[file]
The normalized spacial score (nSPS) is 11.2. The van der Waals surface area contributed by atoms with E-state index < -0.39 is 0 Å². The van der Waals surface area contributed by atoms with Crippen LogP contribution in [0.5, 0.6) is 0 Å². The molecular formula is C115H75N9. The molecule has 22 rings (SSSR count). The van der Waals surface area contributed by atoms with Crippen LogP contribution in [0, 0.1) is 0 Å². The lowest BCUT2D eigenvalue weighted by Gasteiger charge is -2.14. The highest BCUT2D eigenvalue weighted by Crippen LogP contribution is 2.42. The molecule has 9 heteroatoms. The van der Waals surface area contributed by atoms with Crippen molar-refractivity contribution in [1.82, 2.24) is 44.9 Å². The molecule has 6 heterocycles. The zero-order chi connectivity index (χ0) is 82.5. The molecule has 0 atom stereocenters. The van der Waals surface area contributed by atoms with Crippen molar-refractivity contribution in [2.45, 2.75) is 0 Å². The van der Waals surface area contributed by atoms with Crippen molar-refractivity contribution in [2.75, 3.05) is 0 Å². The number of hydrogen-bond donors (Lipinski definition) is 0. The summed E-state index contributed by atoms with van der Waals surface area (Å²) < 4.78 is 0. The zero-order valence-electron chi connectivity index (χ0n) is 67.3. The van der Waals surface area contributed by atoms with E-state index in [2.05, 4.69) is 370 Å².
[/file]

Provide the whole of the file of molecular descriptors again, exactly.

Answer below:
The normalized spacial score (nSPS) is 11.2. The van der Waals surface area contributed by atoms with E-state index < -0.39 is 0 Å². The van der Waals surface area contributed by atoms with Crippen LogP contribution in [0.5, 0.6) is 0 Å². The molecular formula is C115H75N9. The molecule has 22 rings (SSSR count). The van der Waals surface area contributed by atoms with Crippen LogP contribution in [0, 0.1) is 0 Å². The lowest BCUT2D eigenvalue weighted by Gasteiger charge is -2.14. The highest BCUT2D eigenvalue weighted by Crippen LogP contribution is 2.42. The molecule has 9 heteroatoms. The van der Waals surface area contributed by atoms with Crippen molar-refractivity contribution in [1.82, 2.24) is 44.9 Å². The molecule has 6 heterocycles. The zero-order chi connectivity index (χ0) is 82.5. The molecule has 0 atom stereocenters. The van der Waals surface area contributed by atoms with Crippen molar-refractivity contribution in [2.45, 2.75) is 0 Å². The van der Waals surface area contributed by atoms with Crippen molar-refractivity contribution in [2.75, 3.05) is 0 Å². The number of hydrogen-bond donors (Lipinski definition) is 0. The summed E-state index contributed by atoms with van der Waals surface area (Å²) < 4.78 is 0. The zero-order valence-electron chi connectivity index (χ0n) is 67.3. The van der Waals surface area contributed by atoms with E-state index in [2.05, 4.69) is 370 Å².